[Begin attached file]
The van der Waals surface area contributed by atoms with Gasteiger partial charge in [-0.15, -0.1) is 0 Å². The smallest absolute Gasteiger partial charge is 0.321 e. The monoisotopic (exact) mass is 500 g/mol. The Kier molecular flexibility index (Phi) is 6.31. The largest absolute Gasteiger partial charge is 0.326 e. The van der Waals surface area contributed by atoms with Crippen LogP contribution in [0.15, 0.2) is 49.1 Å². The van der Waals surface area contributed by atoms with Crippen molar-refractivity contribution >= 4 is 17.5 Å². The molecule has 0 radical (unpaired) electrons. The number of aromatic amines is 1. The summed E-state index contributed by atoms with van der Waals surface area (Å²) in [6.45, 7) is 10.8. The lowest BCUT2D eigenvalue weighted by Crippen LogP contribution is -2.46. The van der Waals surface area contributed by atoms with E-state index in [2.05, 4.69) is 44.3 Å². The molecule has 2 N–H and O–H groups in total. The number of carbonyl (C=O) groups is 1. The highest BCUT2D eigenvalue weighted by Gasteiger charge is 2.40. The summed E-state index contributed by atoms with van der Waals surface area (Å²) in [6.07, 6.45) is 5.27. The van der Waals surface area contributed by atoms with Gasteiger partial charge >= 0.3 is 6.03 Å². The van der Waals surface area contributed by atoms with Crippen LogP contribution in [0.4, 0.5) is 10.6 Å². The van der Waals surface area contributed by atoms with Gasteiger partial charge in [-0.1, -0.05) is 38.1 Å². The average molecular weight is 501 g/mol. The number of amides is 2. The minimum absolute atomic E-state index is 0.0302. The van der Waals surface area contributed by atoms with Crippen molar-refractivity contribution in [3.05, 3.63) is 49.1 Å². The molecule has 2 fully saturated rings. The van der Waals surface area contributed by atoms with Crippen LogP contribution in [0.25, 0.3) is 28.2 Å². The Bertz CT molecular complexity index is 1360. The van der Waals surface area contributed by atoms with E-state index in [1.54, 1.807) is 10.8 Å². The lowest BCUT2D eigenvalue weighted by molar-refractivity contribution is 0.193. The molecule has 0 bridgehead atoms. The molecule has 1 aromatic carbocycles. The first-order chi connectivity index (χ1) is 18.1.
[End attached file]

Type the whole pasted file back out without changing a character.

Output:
The van der Waals surface area contributed by atoms with Gasteiger partial charge in [-0.15, -0.1) is 0 Å². The smallest absolute Gasteiger partial charge is 0.321 e. The monoisotopic (exact) mass is 500 g/mol. The Kier molecular flexibility index (Phi) is 6.31. The largest absolute Gasteiger partial charge is 0.326 e. The van der Waals surface area contributed by atoms with Crippen LogP contribution in [0.15, 0.2) is 49.1 Å². The van der Waals surface area contributed by atoms with Crippen molar-refractivity contribution >= 4 is 17.5 Å². The molecule has 0 radical (unpaired) electrons. The number of aromatic amines is 1. The summed E-state index contributed by atoms with van der Waals surface area (Å²) in [6.45, 7) is 10.8. The lowest BCUT2D eigenvalue weighted by Crippen LogP contribution is -2.46. The van der Waals surface area contributed by atoms with E-state index in [2.05, 4.69) is 44.3 Å². The molecule has 2 N–H and O–H groups in total. The number of carbonyl (C=O) groups is 1. The highest BCUT2D eigenvalue weighted by Gasteiger charge is 2.40. The summed E-state index contributed by atoms with van der Waals surface area (Å²) in [6.07, 6.45) is 5.27. The van der Waals surface area contributed by atoms with Gasteiger partial charge >= 0.3 is 6.03 Å². The van der Waals surface area contributed by atoms with Crippen LogP contribution in [0.4, 0.5) is 10.6 Å². The van der Waals surface area contributed by atoms with Gasteiger partial charge in [-0.1, -0.05) is 38.1 Å². The average molecular weight is 501 g/mol. The number of amides is 2. The minimum absolute atomic E-state index is 0.0302. The van der Waals surface area contributed by atoms with Crippen molar-refractivity contribution in [3.05, 3.63) is 49.1 Å². The molecule has 2 fully saturated rings. The van der Waals surface area contributed by atoms with Crippen LogP contribution in [0.25, 0.3) is 28.2 Å². The Bertz CT molecular complexity index is 1360. The van der Waals surface area contributed by atoms with E-state index in [1.54, 1.807) is 10.8 Å². The lowest BCUT2D eigenvalue weighted by molar-refractivity contribution is 0.193. The molecule has 0 bridgehead atoms. The molecule has 1 aromatic carbocycles. The first-order chi connectivity index (χ1) is 18.1.